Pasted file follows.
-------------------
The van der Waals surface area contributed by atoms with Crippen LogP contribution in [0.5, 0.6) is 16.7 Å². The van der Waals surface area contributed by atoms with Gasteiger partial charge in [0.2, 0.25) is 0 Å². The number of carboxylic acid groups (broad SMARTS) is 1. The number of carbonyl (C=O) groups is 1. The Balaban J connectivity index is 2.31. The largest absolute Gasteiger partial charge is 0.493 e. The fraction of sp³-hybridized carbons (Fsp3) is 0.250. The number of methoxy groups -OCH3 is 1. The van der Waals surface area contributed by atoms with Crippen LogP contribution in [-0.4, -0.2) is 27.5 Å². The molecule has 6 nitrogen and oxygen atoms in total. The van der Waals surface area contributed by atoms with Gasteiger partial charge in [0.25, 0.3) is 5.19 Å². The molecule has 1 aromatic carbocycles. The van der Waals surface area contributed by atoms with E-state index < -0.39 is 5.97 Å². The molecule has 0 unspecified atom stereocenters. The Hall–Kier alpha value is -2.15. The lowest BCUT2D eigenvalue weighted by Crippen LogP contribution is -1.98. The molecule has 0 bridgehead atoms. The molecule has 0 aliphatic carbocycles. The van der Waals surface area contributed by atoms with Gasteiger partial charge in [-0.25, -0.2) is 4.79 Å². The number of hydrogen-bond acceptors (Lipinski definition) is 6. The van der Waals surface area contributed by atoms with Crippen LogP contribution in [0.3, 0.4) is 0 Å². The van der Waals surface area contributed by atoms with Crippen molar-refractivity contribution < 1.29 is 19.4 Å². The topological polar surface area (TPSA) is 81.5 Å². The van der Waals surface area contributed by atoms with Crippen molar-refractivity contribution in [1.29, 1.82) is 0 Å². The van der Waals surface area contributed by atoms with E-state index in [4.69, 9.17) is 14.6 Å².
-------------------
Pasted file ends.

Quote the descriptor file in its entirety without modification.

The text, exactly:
The van der Waals surface area contributed by atoms with Crippen LogP contribution in [0.5, 0.6) is 16.7 Å². The van der Waals surface area contributed by atoms with Gasteiger partial charge in [0.2, 0.25) is 0 Å². The number of carboxylic acid groups (broad SMARTS) is 1. The number of carbonyl (C=O) groups is 1. The Balaban J connectivity index is 2.31. The largest absolute Gasteiger partial charge is 0.493 e. The fraction of sp³-hybridized carbons (Fsp3) is 0.250. The number of methoxy groups -OCH3 is 1. The van der Waals surface area contributed by atoms with Crippen LogP contribution in [-0.4, -0.2) is 27.5 Å². The molecule has 6 nitrogen and oxygen atoms in total. The van der Waals surface area contributed by atoms with Gasteiger partial charge in [0.25, 0.3) is 5.19 Å². The molecule has 1 aromatic carbocycles. The van der Waals surface area contributed by atoms with E-state index < -0.39 is 5.97 Å². The molecule has 0 unspecified atom stereocenters. The Hall–Kier alpha value is -2.15. The lowest BCUT2D eigenvalue weighted by Crippen LogP contribution is -1.98. The molecule has 0 bridgehead atoms. The molecule has 0 aliphatic carbocycles. The van der Waals surface area contributed by atoms with Gasteiger partial charge in [-0.25, -0.2) is 4.79 Å². The number of hydrogen-bond acceptors (Lipinski definition) is 6. The van der Waals surface area contributed by atoms with Crippen LogP contribution in [0.3, 0.4) is 0 Å². The van der Waals surface area contributed by atoms with Crippen molar-refractivity contribution < 1.29 is 19.4 Å². The topological polar surface area (TPSA) is 81.5 Å². The van der Waals surface area contributed by atoms with Crippen molar-refractivity contribution in [1.29, 1.82) is 0 Å². The van der Waals surface area contributed by atoms with E-state index in [4.69, 9.17) is 14.6 Å².